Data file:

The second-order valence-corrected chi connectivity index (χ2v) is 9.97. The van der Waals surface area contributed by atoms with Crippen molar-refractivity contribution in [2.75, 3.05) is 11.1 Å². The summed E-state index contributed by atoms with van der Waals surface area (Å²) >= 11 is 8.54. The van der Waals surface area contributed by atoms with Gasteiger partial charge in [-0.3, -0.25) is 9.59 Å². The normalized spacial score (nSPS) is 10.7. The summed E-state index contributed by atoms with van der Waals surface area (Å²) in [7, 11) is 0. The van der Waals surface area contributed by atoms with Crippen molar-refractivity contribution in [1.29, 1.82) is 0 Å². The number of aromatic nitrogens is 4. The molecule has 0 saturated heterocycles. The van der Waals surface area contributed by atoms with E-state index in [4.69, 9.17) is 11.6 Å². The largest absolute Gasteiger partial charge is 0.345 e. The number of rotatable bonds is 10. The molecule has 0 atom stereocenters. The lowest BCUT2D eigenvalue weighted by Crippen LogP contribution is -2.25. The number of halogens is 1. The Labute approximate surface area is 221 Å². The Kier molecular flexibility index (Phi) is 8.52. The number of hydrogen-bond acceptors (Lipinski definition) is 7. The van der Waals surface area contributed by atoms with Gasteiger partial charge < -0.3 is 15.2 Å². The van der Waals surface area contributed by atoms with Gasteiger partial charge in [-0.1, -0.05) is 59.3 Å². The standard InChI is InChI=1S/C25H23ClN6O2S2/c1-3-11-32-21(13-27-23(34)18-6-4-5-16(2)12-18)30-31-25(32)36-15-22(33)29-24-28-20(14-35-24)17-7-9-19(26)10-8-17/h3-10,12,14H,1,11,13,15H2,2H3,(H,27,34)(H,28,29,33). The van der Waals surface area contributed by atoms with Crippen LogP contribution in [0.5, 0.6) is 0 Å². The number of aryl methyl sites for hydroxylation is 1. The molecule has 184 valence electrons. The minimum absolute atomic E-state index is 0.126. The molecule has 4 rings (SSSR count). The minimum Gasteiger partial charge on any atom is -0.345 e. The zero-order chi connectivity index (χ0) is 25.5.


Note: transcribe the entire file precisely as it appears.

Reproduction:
The second-order valence-corrected chi connectivity index (χ2v) is 9.97. The van der Waals surface area contributed by atoms with Crippen molar-refractivity contribution in [2.75, 3.05) is 11.1 Å². The summed E-state index contributed by atoms with van der Waals surface area (Å²) >= 11 is 8.54. The van der Waals surface area contributed by atoms with Gasteiger partial charge in [-0.3, -0.25) is 9.59 Å². The normalized spacial score (nSPS) is 10.7. The summed E-state index contributed by atoms with van der Waals surface area (Å²) in [7, 11) is 0. The van der Waals surface area contributed by atoms with Crippen molar-refractivity contribution in [1.29, 1.82) is 0 Å². The number of aromatic nitrogens is 4. The molecule has 0 saturated heterocycles. The van der Waals surface area contributed by atoms with E-state index in [4.69, 9.17) is 11.6 Å². The largest absolute Gasteiger partial charge is 0.345 e. The number of rotatable bonds is 10. The molecule has 0 atom stereocenters. The lowest BCUT2D eigenvalue weighted by Crippen LogP contribution is -2.25. The number of halogens is 1. The Labute approximate surface area is 221 Å². The Kier molecular flexibility index (Phi) is 8.52. The number of hydrogen-bond acceptors (Lipinski definition) is 7. The van der Waals surface area contributed by atoms with Gasteiger partial charge < -0.3 is 15.2 Å². The van der Waals surface area contributed by atoms with Gasteiger partial charge in [-0.1, -0.05) is 59.3 Å². The standard InChI is InChI=1S/C25H23ClN6O2S2/c1-3-11-32-21(13-27-23(34)18-6-4-5-16(2)12-18)30-31-25(32)36-15-22(33)29-24-28-20(14-35-24)17-7-9-19(26)10-8-17/h3-10,12,14H,1,11,13,15H2,2H3,(H,27,34)(H,28,29,33). The van der Waals surface area contributed by atoms with Crippen LogP contribution in [0.5, 0.6) is 0 Å². The number of aryl methyl sites for hydroxylation is 1. The molecule has 184 valence electrons. The minimum absolute atomic E-state index is 0.126. The molecule has 4 rings (SSSR count). The minimum Gasteiger partial charge on any atom is -0.345 e. The zero-order chi connectivity index (χ0) is 25.5.